After quickly dropping its TouchPad a year ago, Hewlett-Packard is giving it another go, this time aiming squarely at business users
Hewlett-Packard has vowed that its latest move into the tablet market will be more memorable than its first. Just over a year ago the company yanked its webOS-based TouchPad after hardly pushing it out the factory door. At least it had the courage to admit the device was going nowhere.
This week HP announced the Windows 8-based ElitePad 900, not aimed at consumers but “at business and beyond.” It includes an integrated keyboard. However, buyers will have to wait until January. As this story from ComputerWorld U.S. points out, the company is still undecided on price.
The idea of a business tablet not aimed at consumers in an era of BYOD seems counter-intuitive. But in a press release HP says the unit will combine “the great style and user experience consumers demand with the features IT requires.”
It includes HP PageLift, software that is said to automatically trim, correctly light and orients a captured image of a whiteboard, or paper document for reading or sharing. It is supported by HP Client Management software.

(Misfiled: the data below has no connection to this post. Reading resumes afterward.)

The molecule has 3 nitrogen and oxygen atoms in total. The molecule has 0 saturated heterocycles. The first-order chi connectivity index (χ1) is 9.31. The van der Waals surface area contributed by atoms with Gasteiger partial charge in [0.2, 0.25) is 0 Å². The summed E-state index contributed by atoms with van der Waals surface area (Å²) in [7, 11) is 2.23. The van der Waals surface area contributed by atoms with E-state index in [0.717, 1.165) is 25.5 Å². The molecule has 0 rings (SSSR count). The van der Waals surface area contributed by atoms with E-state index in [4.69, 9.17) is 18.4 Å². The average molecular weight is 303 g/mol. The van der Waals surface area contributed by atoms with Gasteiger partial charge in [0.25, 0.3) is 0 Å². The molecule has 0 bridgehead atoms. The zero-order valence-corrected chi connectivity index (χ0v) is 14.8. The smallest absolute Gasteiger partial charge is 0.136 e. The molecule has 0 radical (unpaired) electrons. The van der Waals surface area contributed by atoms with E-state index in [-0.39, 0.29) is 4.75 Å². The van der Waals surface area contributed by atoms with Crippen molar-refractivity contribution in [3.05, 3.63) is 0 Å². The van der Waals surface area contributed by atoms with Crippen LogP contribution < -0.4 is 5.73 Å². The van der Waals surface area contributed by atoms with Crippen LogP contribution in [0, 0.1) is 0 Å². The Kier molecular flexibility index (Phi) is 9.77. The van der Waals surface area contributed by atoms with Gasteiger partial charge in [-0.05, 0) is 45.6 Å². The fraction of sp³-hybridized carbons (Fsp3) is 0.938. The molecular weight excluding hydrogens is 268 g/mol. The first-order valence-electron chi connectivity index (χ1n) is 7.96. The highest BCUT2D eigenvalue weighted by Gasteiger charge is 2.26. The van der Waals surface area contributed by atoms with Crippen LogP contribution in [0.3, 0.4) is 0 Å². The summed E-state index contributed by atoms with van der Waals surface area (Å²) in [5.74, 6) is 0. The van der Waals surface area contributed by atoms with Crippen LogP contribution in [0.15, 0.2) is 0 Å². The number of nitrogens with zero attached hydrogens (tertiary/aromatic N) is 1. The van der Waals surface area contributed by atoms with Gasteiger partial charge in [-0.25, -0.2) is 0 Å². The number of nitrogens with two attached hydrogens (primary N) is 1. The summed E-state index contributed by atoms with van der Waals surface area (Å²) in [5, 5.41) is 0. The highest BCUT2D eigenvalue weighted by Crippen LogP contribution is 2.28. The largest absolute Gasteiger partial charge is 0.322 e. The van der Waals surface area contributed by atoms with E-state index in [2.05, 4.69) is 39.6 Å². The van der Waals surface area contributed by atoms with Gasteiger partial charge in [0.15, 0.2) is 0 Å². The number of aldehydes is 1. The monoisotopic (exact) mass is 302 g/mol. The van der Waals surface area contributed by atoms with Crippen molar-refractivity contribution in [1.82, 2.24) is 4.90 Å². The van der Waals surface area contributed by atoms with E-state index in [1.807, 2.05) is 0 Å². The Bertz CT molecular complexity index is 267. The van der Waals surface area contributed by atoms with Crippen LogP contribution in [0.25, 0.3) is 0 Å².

Given the hesitation of organizations to embrace Cisco Systems’ Cius tablet or RIM’s BlackBerry PlayBook one wonders if the ElitePad will succeed. So does HP — as the story points out between now and January there will be a lot of customer testing.
Sponsor: IBM Canada Ltd
The New Workplace: Supporting “Bring your own”
“Bring Your Own Device” (BYOD) and the “consumerization of IT” have taken hold in the enterprise, and employees using their own personal smartphones and tablets for business have become pervasive.